Good news if you’re a German stockbrocker or a resident of Aspen with a Valentine One on deck: The Alpina XB7 is back. While many fast three-row SUVs exist, the outgoing Alpina XB7 was the best one because it had breathtaking pace, sublime ride quality, and superb craftsmanship all in a package that’s less likely to go catastrophically wrong than a Range Rover. Let’s see how Alpina promises to make its chalet express even better.
Alpina’s kindly provided a dyno graph for the new XB7, so let’s take a look. The new SUV makes 630 horsepower and 590 lb.-ft. of torque, exactly the same torque figure as the old car but 18 more horsepower. The new twin-turbo S68 engine is really an evolution of the old N63 twin-turbo V8, so similar output is to be expected. More importantly, torque peaks 100 rpm earlier at 1,900 rpm and plateaus through 5,400 rpm, while a horsepower plateau kicks in from 5,500 rpm all the way to redline. Talk about an endless tsunami of thrust.
This flat powerband translates to some really terrific numbers out on the asphalt. Zero-to-60 mph is expected to flash by in a scant 3.9 seconds, while the standing quarter mile is expected to pass by in just 12.4 seconds. Top speed is a formidable 180 mph so long as the option box for the 21-inch wheels is ticked. Compared to the standard BMW variant of the S68 V8, the Alpina model gets special intercoolers, special cooling hoses, a different engine cooler, a special transmission cooler, and a unique external oil cooler. It’s a thorough revamp in areas key to reliability, exactly the sort of thoughtful revisions you’d expect from Alpina.
Under the skin, there’s a lot to suggest that Alpina tried to make the XB7 a handler. Four-wheel steering is on tap, as are electromechanical anti-roll bars, stiffer rear axle bushings, and reinforced torsion struts. Balancing out all of this g-force gadgetry is a special set of dampers that promise ride quality smoother than double cream. This is an Alpina, after all. If you like your performance SUVs to ride like the dampers are filled with concrete, get an X5 M Competition or something.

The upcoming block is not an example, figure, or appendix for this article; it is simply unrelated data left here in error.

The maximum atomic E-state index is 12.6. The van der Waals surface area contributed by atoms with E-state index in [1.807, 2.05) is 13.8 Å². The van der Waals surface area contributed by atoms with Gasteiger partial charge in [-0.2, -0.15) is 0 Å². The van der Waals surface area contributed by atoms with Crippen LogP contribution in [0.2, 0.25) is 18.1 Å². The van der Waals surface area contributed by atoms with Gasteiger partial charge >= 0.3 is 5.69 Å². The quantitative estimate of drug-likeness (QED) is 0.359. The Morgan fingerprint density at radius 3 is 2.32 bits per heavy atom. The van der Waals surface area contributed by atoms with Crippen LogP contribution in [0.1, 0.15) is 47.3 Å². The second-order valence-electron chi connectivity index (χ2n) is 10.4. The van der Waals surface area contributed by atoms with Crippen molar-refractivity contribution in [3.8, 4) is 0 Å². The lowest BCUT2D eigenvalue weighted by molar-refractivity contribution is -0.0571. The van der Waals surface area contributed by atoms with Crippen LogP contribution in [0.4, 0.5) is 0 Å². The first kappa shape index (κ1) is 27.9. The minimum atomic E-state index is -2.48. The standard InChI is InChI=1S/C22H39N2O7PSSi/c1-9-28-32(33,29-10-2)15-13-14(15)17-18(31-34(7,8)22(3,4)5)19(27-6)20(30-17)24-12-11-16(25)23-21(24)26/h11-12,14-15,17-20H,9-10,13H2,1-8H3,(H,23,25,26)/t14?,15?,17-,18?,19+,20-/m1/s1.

Mind you, although Alpina focuses on making incredibly comfortable fast road cars, its engineers have given the XB7’s suspension a special set of tricks. Drop the XB7 into Sport Mode or break the 100 mph barrier, and the suspension drops by eight tenths of an inch. Shoot past 155 mph or put the XB7 into Sport+ Mode, and ride height drops by a full 1.6 inches to absolutely dump this massive SUV on its nuts. The stance of the old one was tremendous in full attack mode, so let’s hope the revised model continues this tradition.
On the inside, the new Alpina XB7 adopts BMW’s latest iDrive 8 infotainment system, along with all manner of wonderful luxury gizmos. You can get gadgets like an illuminated panoramic roof and five-zone climate control, both of which should complement illuminated glass controls and special trims perfectly. High-quality seat leathers and soft headrest pillows return, perfect for high-speed autobahn naps in the rear seat. Oh, and as with most Alpina models, the steering wheel of the new XB7 is specially-upholstered in incredibly soft Lavalina leather. Lovely.
The new Alpina XB7 starts at $145,995 including a $995 freight charge, which actually makes it a bit of a bargain. Let me explain. The Mercedes-AMG GLS63 is cheaper, but the current crop of GLE and GLS AMG models ride terribly, so they’re non-starters. The new seven-seat Range Rover Autobiography starts at $161,075, a lot more money than the Alpina. If you want to go American, the Cadillac Escalade V starts at $151,490 while being slower than the Alpina. While 682 supercharged horsepower does sound hilarious, the diesel Escalade is absolutely brilliant and likely the Escalade to go for.
Unsurprisingly, I adored the outgoing Alpina XB7. Quieter than a library, softer than cheesecake, and quicker than time itself, it represented everything a performance SUV should be. While the front end on the new XB7 is appalling, everything else seems quite brilliant, from the power tweaks to the interior appointments. Hopefully Alpina was able to retain the silky ride quality that really set the old XB7 apart from the pack.
All photos courtesy of BMW
Unpopular Opinion incoming (or maybe not, who knows these days):
The Squinty McSquintface facelift on the X7 looks better than the OG face.
Thank you for your attention.
I actually like this new front end. It breaks up the visual height in a more interesting way than the design on the original X7
“Spool Bus” – genius
I’m still laughing.